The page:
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Comment: Re:not so fast (Score 3, Insightful) 128

by Zuriel (#47754373) Attached to: Why Do Humans Grow Up So Slowly? Blame the Brain

'Imply' means something different in formal logic. You can use this line instead: "Just because two things happen at almost the same time doesn't prove that the first one caused the second."

The guy who got shot in the brain could have had a heart attack seconds earlier. You still need to do the autopsy to prove that the shot was the cause of death. Yeah, it probably was, but 'probably' isn't proof.

Comment: Re:Thankfully those will be patched right in a jif (Score 1) 127

by Zuriel (#47564659) Attached to: Old Apache Code At Root of Android FakeID Mess
It's more like you install a 17 gig OS on a 17 gig disk, and then they release a free service pack that adds a ton of stuff. From Face Unlock to data usage limits to VPNs to support for new screen dimensions. And it needs more space for all the extra code. And then they offer security updates that assume you have the free service pack. They didn't release security fixes for Windows XP SP3 and also backport the fixes to SP2 and SP1.

Comment: Re:Thankfully those will be patched right in a jif (Score 2) 127

by Zuriel (#47563051) Attached to: Old Apache Code At Root of Android FakeID Mess

The Nexus One was abandoned because Google said the hardware was too old. And they have a point - you have to jump through some major hoops to get a modern ROM onto it.

The N1 has 512 MB internal flash, and the way it was partitioned meant Android 4.0 was larger than the N1's system partition. Its partitioning scheme dates from the days when apps couldn't be moved to the SD card, so the system partition is only barely big enough to hold Android 2.3 to allow the maximum possible space for apps. Sure, you can plug it into a PC, repartition and format, load a new system image onto the phone from the PC, use a hack so all apps get silently redirected to an SD card, etc... but there was no way to do an OTA update.

In short: the Nexus One has a critical hardware issue in that it only barely has enough internal space to store its own OS.

Comment: Re:Same here (Score 5, Insightful) 125

The thing that bothers me the most about Windows 8 is that Microsoft didn't include the Metro UI because they thought it was better than the old UI.

Everyone can point at an OS which changed its UI in a way they don't like. The thing is, those changes usually happen because the developers genuinely believe that the new UI is better than the old one. Sometimes the developers are right, sometimes they're not. They might make a mistake, but they're trying to improve their product.

Windows 8's Metro UI, on the other hand, isn't there because anyone at Microsoft thought Windows 8 users would like it. That's what bugs me. It's there to build familiarity with that UI, in the hopes that people will go out and buy Windows phones. That's why you can't just turn it off - Microsoft management wants Metro in your face so you'll then go and buy a phone or tablet with that familiar UI that you already know how to use.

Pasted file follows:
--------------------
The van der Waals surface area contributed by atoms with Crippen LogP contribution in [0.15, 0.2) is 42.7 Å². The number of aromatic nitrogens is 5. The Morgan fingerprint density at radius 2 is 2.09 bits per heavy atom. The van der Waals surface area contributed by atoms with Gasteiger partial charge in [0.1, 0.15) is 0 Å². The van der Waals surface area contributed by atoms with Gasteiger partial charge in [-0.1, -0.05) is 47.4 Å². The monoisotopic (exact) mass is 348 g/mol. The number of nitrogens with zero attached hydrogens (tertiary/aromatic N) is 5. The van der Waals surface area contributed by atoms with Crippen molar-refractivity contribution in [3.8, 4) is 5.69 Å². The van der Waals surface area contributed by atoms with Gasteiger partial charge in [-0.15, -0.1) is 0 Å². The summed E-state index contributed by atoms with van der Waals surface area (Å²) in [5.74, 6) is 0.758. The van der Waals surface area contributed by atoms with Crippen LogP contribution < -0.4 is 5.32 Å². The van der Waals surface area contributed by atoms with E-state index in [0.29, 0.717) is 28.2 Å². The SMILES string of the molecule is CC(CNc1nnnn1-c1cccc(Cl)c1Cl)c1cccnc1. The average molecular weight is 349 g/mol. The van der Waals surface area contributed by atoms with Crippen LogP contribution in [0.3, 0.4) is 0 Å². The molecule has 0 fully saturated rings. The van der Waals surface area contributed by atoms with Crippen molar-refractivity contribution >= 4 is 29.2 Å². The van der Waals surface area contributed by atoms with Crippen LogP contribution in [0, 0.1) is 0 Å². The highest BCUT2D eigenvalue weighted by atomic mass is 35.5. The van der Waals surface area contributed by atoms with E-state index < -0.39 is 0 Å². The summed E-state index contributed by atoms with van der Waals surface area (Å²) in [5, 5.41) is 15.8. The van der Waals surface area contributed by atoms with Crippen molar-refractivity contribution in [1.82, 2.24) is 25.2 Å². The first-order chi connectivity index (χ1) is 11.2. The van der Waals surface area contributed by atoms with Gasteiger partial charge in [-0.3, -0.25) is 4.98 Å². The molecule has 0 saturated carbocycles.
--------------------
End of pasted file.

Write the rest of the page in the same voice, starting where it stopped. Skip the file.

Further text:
It's about using dominance over one market to elbow their way into a different market.

Comment: Re:USB DACs (Score 2) 502

USB ports these days have to cope with charging smartphones. There's a port on my motherboard that can put out almost 1.5 amps if it's in charging mode.

Unpowered USB hubs still split the power they get from the system between attached devices, of course. They can't give more power than they get.

Comment: Re:Wait, what? (Score 1) 139

by Zuriel (#46820951) Attached to: Google's Project Ara Could Bring PC-Like Hardware Ecosystem To Phones

Google is sure enough that it'll come to market to announce a release date. A vague one, true, but it's now an upcoming product rather than a research project that may or may not go somewhere.

They've released a Module Developer's Kit and held a developer's conference. They have prototype hardware and a version of Android that supports it due mid-May.

I'm not sure what else they can do besides actually sell you the finished product.

Comment: Re:"There's zero benefit a consumer gets from that (Score 1) 47

by Zuriel (#46691525) Attached to: Qualcomm Announces Next-Gen Snapdragon 808 and 810 SoCs

The biggest is that it's not going to be long before smartphones and tablets have > 3 GiB RAM.

That was my thought. Chips that are being announced now are still going to be on the market when 3 or 4 gigs of RAM is normal, so not having 64-bit support is starting to be a problem.

Comment: Re: Faster is not necessarily better: Quality matt (Score 5, Insightful) 101

by Zuriel (#46315627) Attached to: FFmpeg's VP9 Decoder Faster Than Google's

I haven't seen dropped frames in video in longer than that... on my desktop. My AMD E-350 based netbook, on the other hand... when it runs into something incompatible and can't do hardware decoding, it gets bad.

Besides, even if you have a decently powerful laptop, each second your CPU spends in higher performance states costs you battery runtime. Faster code gives you less heat and longer battery life for free.

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